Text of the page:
In 1961, the married artists Christo and Jeanne-Claude traveled to an anonymous strip of dockside in Cologne to wrap several stacks of oil drums, some more than 15 feet high, with sheets of tarpaulin. It was part of Christo’s nearby gallery exhibition, an extension of his recent obsession with covering cans in fabric in order to explore their sculptural qualities. As the couple stood back to admire their handiwork—a strange act of artistic expression—something clicked.
Over the next few decades they went on to wrap, in endless quantities of brightly colored fabric, the Pont Neuf, in Paris; the Reichstag, in Berlin; a stretch of Australian coastline larger than Mount Rushmore; and 11 islands in Biscayne Bay, Florida. These outdoor structural happenings—for the amount of time they existed—were the most monumental artworks of the last century. Critics have called them “environmental interventions” that provide “a shared experience for every citizen,” though Jeanne-Claude is on record saying, “Our art has absolutely no purpose, except to be a work of art.”
Before any of those dreams materialized, however, Christo returned from Cologne to his small rented room in Paris and spent the next year planning his second project: to wrap the nearby Arc de Triomphe in 270,000 square feet of silvery-blue sheeting and 23,000 feet of red rope. That vision was displaced by others, but this fall, 58 years later, it will be realized. The work on L’Arc de Triomphe, Wrapped starts July 15.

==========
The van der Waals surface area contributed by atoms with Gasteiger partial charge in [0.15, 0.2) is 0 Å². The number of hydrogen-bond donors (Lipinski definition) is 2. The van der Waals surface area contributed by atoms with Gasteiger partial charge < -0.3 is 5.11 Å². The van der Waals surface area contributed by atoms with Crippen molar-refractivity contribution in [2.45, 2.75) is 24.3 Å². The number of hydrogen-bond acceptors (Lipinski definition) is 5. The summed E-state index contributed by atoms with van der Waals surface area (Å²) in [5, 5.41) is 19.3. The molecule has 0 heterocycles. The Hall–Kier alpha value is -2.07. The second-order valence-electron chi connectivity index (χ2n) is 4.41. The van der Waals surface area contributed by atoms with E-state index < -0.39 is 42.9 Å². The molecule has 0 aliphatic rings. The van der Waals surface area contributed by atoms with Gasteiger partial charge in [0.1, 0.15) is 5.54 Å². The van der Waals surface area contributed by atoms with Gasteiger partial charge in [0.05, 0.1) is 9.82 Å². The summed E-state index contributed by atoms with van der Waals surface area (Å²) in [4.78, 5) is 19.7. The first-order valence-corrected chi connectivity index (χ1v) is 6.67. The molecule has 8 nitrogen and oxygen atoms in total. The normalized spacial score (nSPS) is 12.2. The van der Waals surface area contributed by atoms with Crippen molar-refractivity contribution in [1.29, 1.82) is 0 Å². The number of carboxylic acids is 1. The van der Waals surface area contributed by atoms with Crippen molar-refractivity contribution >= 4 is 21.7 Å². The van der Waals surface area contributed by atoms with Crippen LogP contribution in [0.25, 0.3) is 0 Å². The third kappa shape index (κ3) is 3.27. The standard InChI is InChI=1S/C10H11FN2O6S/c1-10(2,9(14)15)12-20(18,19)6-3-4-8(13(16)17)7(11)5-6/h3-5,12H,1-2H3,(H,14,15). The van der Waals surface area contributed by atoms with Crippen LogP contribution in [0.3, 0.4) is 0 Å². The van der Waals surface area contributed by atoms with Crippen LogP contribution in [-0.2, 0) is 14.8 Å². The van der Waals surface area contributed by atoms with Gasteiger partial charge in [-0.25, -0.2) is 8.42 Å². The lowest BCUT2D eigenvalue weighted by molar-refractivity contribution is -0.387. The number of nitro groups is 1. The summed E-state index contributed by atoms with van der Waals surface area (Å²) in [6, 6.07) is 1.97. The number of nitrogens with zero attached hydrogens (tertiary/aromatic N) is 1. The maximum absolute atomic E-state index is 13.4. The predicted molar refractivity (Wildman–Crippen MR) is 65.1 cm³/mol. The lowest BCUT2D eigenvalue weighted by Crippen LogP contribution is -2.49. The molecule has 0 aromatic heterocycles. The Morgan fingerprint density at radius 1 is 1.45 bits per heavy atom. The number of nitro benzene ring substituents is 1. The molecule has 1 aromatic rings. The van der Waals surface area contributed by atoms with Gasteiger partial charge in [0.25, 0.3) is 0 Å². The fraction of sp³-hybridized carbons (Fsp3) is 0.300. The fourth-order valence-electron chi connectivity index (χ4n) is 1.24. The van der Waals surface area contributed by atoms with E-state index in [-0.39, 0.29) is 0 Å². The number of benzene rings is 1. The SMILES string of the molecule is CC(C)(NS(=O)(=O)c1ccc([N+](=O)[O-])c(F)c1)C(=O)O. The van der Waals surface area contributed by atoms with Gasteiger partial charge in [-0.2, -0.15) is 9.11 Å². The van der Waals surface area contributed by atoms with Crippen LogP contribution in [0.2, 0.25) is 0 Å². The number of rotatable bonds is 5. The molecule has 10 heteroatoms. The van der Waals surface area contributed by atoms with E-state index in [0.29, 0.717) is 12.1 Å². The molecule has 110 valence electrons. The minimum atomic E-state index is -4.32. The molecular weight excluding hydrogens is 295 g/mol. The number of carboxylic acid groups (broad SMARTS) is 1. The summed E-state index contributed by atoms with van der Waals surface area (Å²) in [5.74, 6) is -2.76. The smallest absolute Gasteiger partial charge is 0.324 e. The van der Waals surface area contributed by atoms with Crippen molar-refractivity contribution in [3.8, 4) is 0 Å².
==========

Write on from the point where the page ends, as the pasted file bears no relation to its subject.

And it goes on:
“First, the substructure of cables and steel will be installed,” Christo tells Air Mail, “as well as all of the protection for the sculptures.” The fabric installation begins in early fall, to be completed by opening day, September 19. The lead-up to the Paris project has been slow due to several factors: the death of Jeanne-Claude, in 2009; the French government’s extensive permit-application process; and the need to protect the bird species that nest amid the Arc de Triomphe’s masonry. And then there’s the expense. Ballpark, how much does it cost to wrap a national monument? “Ten to twelve million euros,” Christo replies.
Christo has raised all of the money himself by selling preliminary sketches and scale models. Future projects are funded by selling off the materials after they come down. As with all of Christo and Jeanne-Claude’s projects, materials for the upcoming installation will be industrially recycled. “For instance, the Wrapped Reichstag fabric, which is similar to the L’Arc de Triomphe, Wrapped fabric, was recycled as carpet underlay,” Christo says. “The Floating Piers fabric was used with sand in horse-competition corrals.” Eco-credentials are in check, then.
Ahead of the arch’s unveiling, the nearby Centre Pompidou is staging “Christo et Jeanne-Claude: Paris!,” a show that looks at the work the pair produced between 1958, when they met, in Paris, and 1964, when they left for New York City, as well as their 1975–85 wrapping of the Pont Neuf. Sophie Duplaix, the exhibition’s curator, explains that the show is about the genesis of the couple’s art. “Christo was eager to distance himself from the classical practice through packaging objects,” she says. “His obsession for volume and architecture is clearly visible from his first attempts.” —Harry Seymour
*As a precautionary measure against the coronavirus, the Centre Pompidou is closed until further notice. Please feel free to track its status here